MANILA (UCAN): Women in the Philippines were getting free train and boat rides on March 8, International Women’s Day, but women’s advocacy groups laughed it off and marched in Manila against “misogyny and government policies that promote violence.”
They demanded a US$15 ($117) minimum daily wage for all workers, saying that women workers have been receiving lower wages compared to their male counterparts.
“Women workers face more discrimination in the workplace because of their gender and much still has to be done to level the playing field,” said Victoria Mirando, vice chairperson for women’s affairs of the May 1st Movement, a labour group.
She said setting a national minimum wage of about US$15 “can be a good first step towards alleviating the poverty of millions of working women and … their families.”
Mirando said poverty, miserable labour conditions and a lack of social support “keep working women tied down” and stressed, “This has to be remedied if any genuine progress is to take place in this country.”
Another part of the observance of International Women’s Day was a declaration by several women’s groups that they are “a force to be reckoned with” in upcoming mid-term elections in May.
“Women have the power to make or break the results of the elections. We must recognise and make use of that power to send in people who genuinely press for a women’s agenda in the government,” Jojo Guan, head of the Centre for Women’s Resources, said.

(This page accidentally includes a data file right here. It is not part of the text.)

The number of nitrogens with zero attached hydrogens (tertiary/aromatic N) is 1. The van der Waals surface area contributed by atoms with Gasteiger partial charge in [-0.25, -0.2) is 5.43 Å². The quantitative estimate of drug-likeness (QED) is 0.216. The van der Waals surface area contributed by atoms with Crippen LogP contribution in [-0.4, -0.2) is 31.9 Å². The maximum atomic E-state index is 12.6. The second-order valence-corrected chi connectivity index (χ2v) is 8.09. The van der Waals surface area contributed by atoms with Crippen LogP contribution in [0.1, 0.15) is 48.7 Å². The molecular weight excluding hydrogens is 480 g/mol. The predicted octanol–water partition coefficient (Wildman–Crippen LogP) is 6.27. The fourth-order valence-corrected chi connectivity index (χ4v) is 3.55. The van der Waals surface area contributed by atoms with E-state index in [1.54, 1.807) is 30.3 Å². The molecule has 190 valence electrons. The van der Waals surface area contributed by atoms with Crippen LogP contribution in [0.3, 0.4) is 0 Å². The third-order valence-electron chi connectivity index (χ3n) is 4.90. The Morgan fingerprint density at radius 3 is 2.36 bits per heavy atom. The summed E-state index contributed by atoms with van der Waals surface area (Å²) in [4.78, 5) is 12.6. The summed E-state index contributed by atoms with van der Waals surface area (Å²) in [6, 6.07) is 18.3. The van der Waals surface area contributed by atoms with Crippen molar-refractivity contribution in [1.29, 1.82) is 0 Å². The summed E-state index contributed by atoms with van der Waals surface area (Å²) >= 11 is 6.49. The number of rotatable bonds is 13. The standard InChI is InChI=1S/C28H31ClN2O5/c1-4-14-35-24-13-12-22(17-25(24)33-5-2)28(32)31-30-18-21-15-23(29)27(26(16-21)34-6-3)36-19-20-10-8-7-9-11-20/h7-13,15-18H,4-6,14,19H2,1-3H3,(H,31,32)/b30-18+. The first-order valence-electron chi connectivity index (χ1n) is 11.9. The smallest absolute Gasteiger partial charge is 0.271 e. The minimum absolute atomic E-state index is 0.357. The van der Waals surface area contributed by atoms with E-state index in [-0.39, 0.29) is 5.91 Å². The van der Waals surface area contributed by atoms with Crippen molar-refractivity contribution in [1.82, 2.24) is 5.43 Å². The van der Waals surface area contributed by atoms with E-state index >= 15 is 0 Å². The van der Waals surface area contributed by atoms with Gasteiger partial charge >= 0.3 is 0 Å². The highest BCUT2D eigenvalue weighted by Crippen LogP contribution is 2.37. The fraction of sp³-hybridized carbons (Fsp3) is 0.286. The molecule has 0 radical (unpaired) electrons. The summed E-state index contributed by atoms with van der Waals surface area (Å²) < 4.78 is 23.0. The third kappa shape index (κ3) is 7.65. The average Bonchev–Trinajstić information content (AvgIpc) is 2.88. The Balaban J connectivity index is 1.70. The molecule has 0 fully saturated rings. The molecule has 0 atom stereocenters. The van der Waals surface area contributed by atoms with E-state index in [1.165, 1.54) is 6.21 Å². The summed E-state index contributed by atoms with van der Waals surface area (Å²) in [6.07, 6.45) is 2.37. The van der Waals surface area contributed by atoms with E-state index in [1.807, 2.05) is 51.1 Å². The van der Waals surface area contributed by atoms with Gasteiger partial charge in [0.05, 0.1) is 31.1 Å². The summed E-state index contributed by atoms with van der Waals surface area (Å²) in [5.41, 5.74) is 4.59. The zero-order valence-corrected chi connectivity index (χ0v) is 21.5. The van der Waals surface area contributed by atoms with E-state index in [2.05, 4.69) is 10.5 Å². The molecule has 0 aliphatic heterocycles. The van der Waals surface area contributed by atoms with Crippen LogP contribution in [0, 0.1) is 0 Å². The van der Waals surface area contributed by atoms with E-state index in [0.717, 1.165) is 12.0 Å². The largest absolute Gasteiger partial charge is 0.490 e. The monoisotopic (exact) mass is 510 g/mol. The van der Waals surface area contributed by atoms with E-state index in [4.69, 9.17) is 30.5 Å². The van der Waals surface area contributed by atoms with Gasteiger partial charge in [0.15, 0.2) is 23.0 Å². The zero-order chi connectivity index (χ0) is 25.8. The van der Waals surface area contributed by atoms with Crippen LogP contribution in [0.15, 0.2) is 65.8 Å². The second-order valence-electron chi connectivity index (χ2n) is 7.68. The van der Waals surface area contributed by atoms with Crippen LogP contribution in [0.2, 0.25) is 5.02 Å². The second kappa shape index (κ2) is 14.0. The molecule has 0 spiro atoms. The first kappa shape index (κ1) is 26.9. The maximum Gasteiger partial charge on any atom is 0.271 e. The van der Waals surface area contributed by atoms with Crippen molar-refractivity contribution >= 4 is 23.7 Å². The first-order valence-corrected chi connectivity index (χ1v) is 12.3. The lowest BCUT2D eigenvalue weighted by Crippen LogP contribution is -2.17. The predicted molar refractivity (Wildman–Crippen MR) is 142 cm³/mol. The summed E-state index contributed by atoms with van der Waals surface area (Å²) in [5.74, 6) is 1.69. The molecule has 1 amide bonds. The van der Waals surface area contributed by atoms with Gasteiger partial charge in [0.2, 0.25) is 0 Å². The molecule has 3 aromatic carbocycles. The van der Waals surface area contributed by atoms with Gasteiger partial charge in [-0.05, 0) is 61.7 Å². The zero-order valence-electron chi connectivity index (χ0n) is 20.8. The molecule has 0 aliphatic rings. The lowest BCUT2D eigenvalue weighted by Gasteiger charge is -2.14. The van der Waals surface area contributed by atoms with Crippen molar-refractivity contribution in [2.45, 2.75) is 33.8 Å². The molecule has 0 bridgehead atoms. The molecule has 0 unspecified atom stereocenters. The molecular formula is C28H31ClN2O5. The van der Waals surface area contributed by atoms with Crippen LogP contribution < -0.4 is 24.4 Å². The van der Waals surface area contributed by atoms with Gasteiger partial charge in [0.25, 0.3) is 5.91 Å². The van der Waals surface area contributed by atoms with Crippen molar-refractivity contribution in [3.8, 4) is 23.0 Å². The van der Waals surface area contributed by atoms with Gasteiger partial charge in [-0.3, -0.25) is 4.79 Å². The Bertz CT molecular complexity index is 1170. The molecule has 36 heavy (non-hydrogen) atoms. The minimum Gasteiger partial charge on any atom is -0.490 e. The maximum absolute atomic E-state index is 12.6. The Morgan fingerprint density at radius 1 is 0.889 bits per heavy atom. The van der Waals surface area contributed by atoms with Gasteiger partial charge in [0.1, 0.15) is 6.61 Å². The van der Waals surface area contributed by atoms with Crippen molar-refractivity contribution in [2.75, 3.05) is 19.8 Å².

Guan noted that during 2016 elections, the female turnout of 22.9 million comprised 81.6 per cent of registered female voters and 51.6 per cent of the whole voter turnout.
She said, however, that women’s votes “did not fully translate into the fulfillment of a women’s agenda.”
Guan said, “This misogynistic and sexist government has not only left women behind, but it also added more burden on women,” citing the imposition of higher taxes in recent years that has affected the economic situation of many families.
She also noted that since the president, Rodrigo Duterte, came to power “women have had to endure unabated misogynist and sexist attacks.”
Guan said Duterte’s “low regard for women’s human rights has been translated into various forms of violence against women.”
According to the Centre for Women’s Resources, at least 59 policemen have been involved in 35 cases of violence against women since 2016. Of these cases, 18 were rape cases while seven were “acts of lasciviousness.”
Teachers and students of tribal schools in Mindanao, where atrocities against women have been reported during military operations, marked International Women’s Day by paying tribute to tribal women leaders, teachers, and female human rights defenders.
“We pay tribute to women tribal leaders who fight against plunderers in their ancestral lands, who defend (tribal) schools and the right to education of (tribal) children,” Rius Valle of the Save Our Schools Mindanao Network, said.
The group also called for the release of volunteer teacher, Jolita Tolino, who was arrested in 2017, allegedly for murder, by the military. They also called for justice for tribal women killed by suspected military agents.
In a joint statement, several women’s groups said they affirm the role of women “at the forefront of women’s and peoples’ struggles.”
The statement said, “Through our mass actions, public gatherings, and different forms of protest, we affirm our continuing fight against forces that set us back in our hard-won struggles. Forces of patriarchy, of misogyny, as embodied by Duterte himself, his government and apparatuses of the state” threaten women.
The women said they will “press forward as women” to end the “government’s misogyny and violence against women.”